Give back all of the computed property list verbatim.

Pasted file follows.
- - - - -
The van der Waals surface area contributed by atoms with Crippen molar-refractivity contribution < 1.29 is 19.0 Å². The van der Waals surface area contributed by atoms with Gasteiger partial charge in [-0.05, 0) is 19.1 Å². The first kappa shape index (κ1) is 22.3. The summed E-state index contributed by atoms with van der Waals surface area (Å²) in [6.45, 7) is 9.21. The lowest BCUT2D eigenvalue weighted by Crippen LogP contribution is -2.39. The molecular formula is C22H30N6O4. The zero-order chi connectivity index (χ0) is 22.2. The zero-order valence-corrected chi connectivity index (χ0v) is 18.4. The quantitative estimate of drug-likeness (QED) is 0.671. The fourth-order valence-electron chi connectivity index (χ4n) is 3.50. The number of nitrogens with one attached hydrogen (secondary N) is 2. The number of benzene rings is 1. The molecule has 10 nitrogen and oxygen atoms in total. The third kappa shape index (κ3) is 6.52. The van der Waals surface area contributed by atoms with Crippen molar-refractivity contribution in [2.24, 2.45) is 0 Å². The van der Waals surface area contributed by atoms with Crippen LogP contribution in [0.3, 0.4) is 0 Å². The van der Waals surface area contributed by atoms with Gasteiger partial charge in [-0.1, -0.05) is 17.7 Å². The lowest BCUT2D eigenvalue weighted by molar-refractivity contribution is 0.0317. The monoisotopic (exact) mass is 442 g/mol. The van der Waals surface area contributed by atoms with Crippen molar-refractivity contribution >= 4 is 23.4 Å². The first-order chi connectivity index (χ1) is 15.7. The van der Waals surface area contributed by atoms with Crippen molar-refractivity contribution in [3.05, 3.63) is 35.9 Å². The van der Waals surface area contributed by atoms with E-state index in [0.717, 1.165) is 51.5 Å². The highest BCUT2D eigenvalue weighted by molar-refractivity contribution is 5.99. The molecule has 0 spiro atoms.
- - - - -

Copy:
The van der Waals surface area contributed by atoms with Crippen molar-refractivity contribution < 1.29 is 19.0 Å². The van der Waals surface area contributed by atoms with Gasteiger partial charge in [-0.05, 0) is 19.1 Å². The first kappa shape index (κ1) is 22.3. The summed E-state index contributed by atoms with van der Waals surface area (Å²) in [6.45, 7) is 9.21. The lowest BCUT2D eigenvalue weighted by Crippen LogP contribution is -2.39. The molecular formula is C22H30N6O4. The zero-order chi connectivity index (χ0) is 22.2. The zero-order valence-corrected chi connectivity index (χ0v) is 18.4. The quantitative estimate of drug-likeness (QED) is 0.671. The fourth-order valence-electron chi connectivity index (χ4n) is 3.50. The number of nitrogens with one attached hydrogen (secondary N) is 2. The number of benzene rings is 1. The molecule has 10 nitrogen and oxygen atoms in total. The third kappa shape index (κ3) is 6.52. The van der Waals surface area contributed by atoms with Crippen molar-refractivity contribution in [2.24, 2.45) is 0 Å². The van der Waals surface area contributed by atoms with Crippen LogP contribution in [0.3, 0.4) is 0 Å². The van der Waals surface area contributed by atoms with Gasteiger partial charge in [-0.1, -0.05) is 17.7 Å². The lowest BCUT2D eigenvalue weighted by molar-refractivity contribution is 0.0317. The monoisotopic (exact) mass is 442 g/mol. The van der Waals surface area contributed by atoms with Crippen molar-refractivity contribution >= 4 is 23.4 Å². The first-order chi connectivity index (χ1) is 15.7. The van der Waals surface area contributed by atoms with Crippen molar-refractivity contribution in [3.05, 3.63) is 35.9 Å². The van der Waals surface area contributed by atoms with E-state index in [0.717, 1.165) is 51.5 Å². The highest BCUT2D eigenvalue weighted by molar-refractivity contribution is 5.99. The molecule has 0 spiro atoms.